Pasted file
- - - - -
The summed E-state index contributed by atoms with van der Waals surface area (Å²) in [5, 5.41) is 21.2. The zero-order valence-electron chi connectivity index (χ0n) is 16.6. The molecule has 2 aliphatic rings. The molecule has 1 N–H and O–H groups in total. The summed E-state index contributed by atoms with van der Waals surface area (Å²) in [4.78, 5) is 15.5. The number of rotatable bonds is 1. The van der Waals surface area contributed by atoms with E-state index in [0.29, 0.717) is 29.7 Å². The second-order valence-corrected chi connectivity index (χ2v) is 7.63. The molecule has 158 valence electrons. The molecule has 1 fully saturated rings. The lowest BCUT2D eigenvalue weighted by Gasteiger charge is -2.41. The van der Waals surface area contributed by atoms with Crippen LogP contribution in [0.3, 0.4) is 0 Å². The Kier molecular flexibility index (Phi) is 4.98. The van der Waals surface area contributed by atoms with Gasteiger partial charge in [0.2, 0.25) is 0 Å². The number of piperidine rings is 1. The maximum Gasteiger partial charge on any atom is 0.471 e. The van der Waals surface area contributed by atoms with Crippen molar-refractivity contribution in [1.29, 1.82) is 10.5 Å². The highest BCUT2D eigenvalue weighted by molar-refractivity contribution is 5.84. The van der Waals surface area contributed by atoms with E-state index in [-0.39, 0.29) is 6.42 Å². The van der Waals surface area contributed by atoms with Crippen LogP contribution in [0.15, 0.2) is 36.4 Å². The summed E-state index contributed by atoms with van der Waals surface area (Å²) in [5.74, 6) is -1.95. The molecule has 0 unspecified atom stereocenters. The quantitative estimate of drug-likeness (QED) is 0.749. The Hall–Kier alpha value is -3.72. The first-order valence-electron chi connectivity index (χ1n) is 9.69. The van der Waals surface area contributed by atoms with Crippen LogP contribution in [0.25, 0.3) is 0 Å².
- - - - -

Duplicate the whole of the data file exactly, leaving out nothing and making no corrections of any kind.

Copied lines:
The summed E-state index contributed by atoms with van der Waals surface area (Å²) in [5, 5.41) is 21.2. The zero-order valence-electron chi connectivity index (χ0n) is 16.6. The molecule has 2 aliphatic rings. The molecule has 1 N–H and O–H groups in total. The summed E-state index contributed by atoms with van der Waals surface area (Å²) in [4.78, 5) is 15.5. The number of rotatable bonds is 1. The van der Waals surface area contributed by atoms with E-state index in [0.29, 0.717) is 29.7 Å². The second-order valence-corrected chi connectivity index (χ2v) is 7.63. The molecule has 158 valence electrons. The molecule has 1 fully saturated rings. The lowest BCUT2D eigenvalue weighted by Gasteiger charge is -2.41. The van der Waals surface area contributed by atoms with Crippen LogP contribution in [0.3, 0.4) is 0 Å². The Kier molecular flexibility index (Phi) is 4.98. The van der Waals surface area contributed by atoms with Gasteiger partial charge in [0.2, 0.25) is 0 Å². The number of piperidine rings is 1. The maximum Gasteiger partial charge on any atom is 0.471 e. The van der Waals surface area contributed by atoms with Crippen molar-refractivity contribution in [1.29, 1.82) is 10.5 Å². The highest BCUT2D eigenvalue weighted by molar-refractivity contribution is 5.84. The van der Waals surface area contributed by atoms with E-state index in [-0.39, 0.29) is 6.42 Å². The van der Waals surface area contributed by atoms with Crippen LogP contribution in [0.15, 0.2) is 36.4 Å². The summed E-state index contributed by atoms with van der Waals surface area (Å²) in [5.74, 6) is -1.95. The molecule has 0 unspecified atom stereocenters. The quantitative estimate of drug-likeness (QED) is 0.749. The Hall–Kier alpha value is -3.72. The first-order valence-electron chi connectivity index (χ1n) is 9.69. The van der Waals surface area contributed by atoms with Crippen LogP contribution in [0.25, 0.3) is 0 Å².